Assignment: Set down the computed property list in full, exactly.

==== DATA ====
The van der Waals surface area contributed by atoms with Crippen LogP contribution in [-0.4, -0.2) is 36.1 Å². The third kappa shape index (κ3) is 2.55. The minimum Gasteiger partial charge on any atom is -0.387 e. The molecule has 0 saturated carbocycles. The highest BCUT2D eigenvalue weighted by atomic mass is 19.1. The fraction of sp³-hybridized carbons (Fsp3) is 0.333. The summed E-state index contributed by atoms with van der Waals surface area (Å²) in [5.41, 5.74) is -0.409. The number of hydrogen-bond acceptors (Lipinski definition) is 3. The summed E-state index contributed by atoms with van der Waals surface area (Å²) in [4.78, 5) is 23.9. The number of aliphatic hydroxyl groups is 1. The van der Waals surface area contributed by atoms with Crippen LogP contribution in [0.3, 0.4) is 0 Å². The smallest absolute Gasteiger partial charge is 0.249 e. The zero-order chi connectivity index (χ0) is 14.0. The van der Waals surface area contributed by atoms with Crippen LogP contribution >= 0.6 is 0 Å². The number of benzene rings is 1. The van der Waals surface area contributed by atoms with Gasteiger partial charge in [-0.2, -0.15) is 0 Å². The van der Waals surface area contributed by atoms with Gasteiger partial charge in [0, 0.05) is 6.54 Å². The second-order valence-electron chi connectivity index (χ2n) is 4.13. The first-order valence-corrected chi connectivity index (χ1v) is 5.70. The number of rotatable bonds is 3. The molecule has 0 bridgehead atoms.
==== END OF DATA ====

The van der Waals surface area contributed by atoms with Crippen LogP contribution in [-0.4, -0.2) is 36.1 Å². The third kappa shape index (κ3) is 2.55. The minimum Gasteiger partial charge on any atom is -0.387 e. The molecule has 0 saturated carbocycles. The highest BCUT2D eigenvalue weighted by atomic mass is 19.1. The fraction of sp³-hybridized carbons (Fsp3) is 0.333. The summed E-state index contributed by atoms with van der Waals surface area (Å²) in [5.41, 5.74) is -0.409. The number of hydrogen-bond acceptors (Lipinski definition) is 3. The summed E-state index contributed by atoms with van der Waals surface area (Å²) in [4.78, 5) is 23.9. The number of aliphatic hydroxyl groups is 1. The van der Waals surface area contributed by atoms with Crippen LogP contribution in [0.3, 0.4) is 0 Å². The smallest absolute Gasteiger partial charge is 0.249 e. The zero-order chi connectivity index (χ0) is 14.0. The van der Waals surface area contributed by atoms with Crippen LogP contribution >= 0.6 is 0 Å². The number of benzene rings is 1. The van der Waals surface area contributed by atoms with Gasteiger partial charge in [-0.2, -0.15) is 0 Å². The van der Waals surface area contributed by atoms with Gasteiger partial charge in [0, 0.05) is 6.54 Å². The second-order valence-electron chi connectivity index (χ2n) is 4.13. The first-order valence-corrected chi connectivity index (χ1v) is 5.70. The number of rotatable bonds is 3. The molecule has 0 bridgehead atoms.